It will therefore be of great use to us to know by what means men come to change their thoughts and practices so much for the worse; to know that the wickedness, and consequently the miseries of men, are owing to their own carelessness, and wilful continuing in known sin, and not to any harsh and fatal decree, which brings them to ruin; and that men are virtuous and good, not because they cannot be otherwise, but because they find it reasonable and just to be afraid of judgments and danger, when God gives them warning, and to avoid those things which he has told them will bring them to destruction; by which means they secure his favour and protection, and by his goodness and providence are kept from such wickedness as would otherwise ruin them.

So that we shall from hence learn how much every man ought to contribute to his own happiness; and how much he may contribute to his own misery, if he will be obstinately careless.

For thus much is implied in the text;That God hath given us understanding souls: that he hath made himself and his will so far known to us as is necessary and sufficient, by his assistance, to keep us from sin and misery. And so long as we retain in our minds this sense and knowledge of God, it will be a powerful means of keeping us from sin, of securing our selves in his favour, and of attaining that happiness which we so passionately wish for.

Then what follows is expressed in the text; which is, that if men, thus furnished with the knowledge of God and of their duty, and with



a power of choosing well, are notwithstanding careless of themselves and their ways; if they will not retain God in their knowledge, but drive him from them by their wicked deeds; if they will continue to do so, then will God give them up to a reprobate mind; that is, they will become incapable of judging what is good, of choosing what is safe, and of avoiding what is dangerous. For God will leave them to themselves, and remove all those hindrances which before kept them from the foulest vices: and whereas they made wickedness their choice before against reason, they shall at last become unable to think, to act, to live, like men endued with reason. This is, I think, a just account of these words, and of that power which every man has of contributing very much to his own present and future happiness, by the grace of God assisting him.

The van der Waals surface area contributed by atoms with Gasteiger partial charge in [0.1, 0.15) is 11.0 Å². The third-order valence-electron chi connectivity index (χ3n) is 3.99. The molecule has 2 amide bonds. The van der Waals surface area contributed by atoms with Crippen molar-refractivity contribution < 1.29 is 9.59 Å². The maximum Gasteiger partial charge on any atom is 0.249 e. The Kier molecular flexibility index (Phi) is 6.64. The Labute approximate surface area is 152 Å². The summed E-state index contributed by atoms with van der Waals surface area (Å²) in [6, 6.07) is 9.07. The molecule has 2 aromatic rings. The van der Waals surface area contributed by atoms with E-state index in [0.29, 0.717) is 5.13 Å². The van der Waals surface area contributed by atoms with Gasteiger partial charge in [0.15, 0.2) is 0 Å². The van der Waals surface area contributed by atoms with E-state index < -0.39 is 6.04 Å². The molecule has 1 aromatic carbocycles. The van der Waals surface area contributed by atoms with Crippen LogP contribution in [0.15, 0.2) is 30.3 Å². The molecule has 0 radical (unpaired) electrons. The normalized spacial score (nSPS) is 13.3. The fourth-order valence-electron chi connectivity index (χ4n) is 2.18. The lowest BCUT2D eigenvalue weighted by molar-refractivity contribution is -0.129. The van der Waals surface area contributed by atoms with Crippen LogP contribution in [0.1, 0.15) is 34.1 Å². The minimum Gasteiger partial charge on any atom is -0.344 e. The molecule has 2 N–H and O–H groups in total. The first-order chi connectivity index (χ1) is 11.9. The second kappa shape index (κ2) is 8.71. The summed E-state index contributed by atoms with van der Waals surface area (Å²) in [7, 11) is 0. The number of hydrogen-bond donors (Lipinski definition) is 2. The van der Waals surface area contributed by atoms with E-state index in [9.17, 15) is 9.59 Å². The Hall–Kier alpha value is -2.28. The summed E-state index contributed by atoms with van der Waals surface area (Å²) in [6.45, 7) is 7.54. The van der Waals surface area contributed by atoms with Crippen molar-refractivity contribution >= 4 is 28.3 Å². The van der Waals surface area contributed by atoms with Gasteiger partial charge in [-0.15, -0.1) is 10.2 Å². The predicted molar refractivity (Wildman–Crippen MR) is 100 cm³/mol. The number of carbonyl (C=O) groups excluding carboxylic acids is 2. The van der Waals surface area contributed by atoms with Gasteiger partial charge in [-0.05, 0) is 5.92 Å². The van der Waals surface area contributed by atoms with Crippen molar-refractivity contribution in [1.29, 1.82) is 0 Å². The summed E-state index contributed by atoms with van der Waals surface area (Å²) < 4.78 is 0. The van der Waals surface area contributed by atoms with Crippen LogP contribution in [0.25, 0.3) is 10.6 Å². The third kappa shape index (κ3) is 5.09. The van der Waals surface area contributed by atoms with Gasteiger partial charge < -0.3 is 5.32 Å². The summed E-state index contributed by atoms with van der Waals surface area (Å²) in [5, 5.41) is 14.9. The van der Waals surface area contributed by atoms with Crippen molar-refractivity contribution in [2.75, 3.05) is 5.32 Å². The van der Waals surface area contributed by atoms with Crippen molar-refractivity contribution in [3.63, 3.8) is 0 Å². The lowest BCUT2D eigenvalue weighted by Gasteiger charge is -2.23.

I know this text has sometimes been made use of to incite and keep up an ungrateful and an unnecessary controversy in the church of God: but who doth not see that it is much easier from these words to persuade men to be good from the assurance of God's assisting grace, and to deter them from evil because of the danger of continuing in known sin, than it would be to give them the least satisfaction from hence about the difficult points of election and reprobation? And because I am sure it will be a work much more useful to you, and more acceptable to God, to endeavour to mend your lives, rather than to gratify your curiosity, I do therefore choose these words for a discourse alto